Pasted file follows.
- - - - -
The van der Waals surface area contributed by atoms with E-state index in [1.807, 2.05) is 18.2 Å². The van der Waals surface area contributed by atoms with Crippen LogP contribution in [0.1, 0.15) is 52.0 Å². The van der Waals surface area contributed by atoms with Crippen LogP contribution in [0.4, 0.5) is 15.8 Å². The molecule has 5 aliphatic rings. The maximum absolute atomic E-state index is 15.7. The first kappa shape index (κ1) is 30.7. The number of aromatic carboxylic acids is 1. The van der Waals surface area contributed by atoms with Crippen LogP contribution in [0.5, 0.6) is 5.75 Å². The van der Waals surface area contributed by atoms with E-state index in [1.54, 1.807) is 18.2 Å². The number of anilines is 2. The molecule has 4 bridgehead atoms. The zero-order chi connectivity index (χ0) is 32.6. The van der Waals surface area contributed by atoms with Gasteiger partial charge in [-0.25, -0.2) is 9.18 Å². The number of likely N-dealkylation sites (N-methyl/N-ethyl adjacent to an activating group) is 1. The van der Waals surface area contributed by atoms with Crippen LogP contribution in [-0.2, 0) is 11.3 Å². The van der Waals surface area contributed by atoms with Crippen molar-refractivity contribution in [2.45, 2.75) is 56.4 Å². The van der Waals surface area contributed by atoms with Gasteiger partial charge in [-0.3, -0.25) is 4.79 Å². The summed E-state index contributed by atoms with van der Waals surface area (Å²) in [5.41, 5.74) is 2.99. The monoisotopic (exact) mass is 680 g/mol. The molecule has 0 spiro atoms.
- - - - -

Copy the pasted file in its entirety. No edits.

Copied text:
The van der Waals surface area contributed by atoms with E-state index in [1.807, 2.05) is 18.2 Å². The van der Waals surface area contributed by atoms with Crippen LogP contribution in [0.1, 0.15) is 52.0 Å². The van der Waals surface area contributed by atoms with Crippen LogP contribution in [0.4, 0.5) is 15.8 Å². The molecule has 5 aliphatic rings. The maximum absolute atomic E-state index is 15.7. The first kappa shape index (κ1) is 30.7. The number of aromatic carboxylic acids is 1. The van der Waals surface area contributed by atoms with Crippen LogP contribution in [0.5, 0.6) is 5.75 Å². The van der Waals surface area contributed by atoms with E-state index in [1.54, 1.807) is 18.2 Å². The number of anilines is 2. The molecule has 4 bridgehead atoms. The zero-order chi connectivity index (χ0) is 32.6. The van der Waals surface area contributed by atoms with Gasteiger partial charge in [-0.25, -0.2) is 9.18 Å². The number of likely N-dealkylation sites (N-methyl/N-ethyl adjacent to an activating group) is 1. The van der Waals surface area contributed by atoms with Crippen LogP contribution in [-0.2, 0) is 11.3 Å². The van der Waals surface area contributed by atoms with Crippen molar-refractivity contribution in [2.45, 2.75) is 56.4 Å². The van der Waals surface area contributed by atoms with Gasteiger partial charge in [-0.3, -0.25) is 4.79 Å². The summed E-state index contributed by atoms with van der Waals surface area (Å²) in [5.41, 5.74) is 2.99. The monoisotopic (exact) mass is 680 g/mol. The molecule has 0 spiro atoms.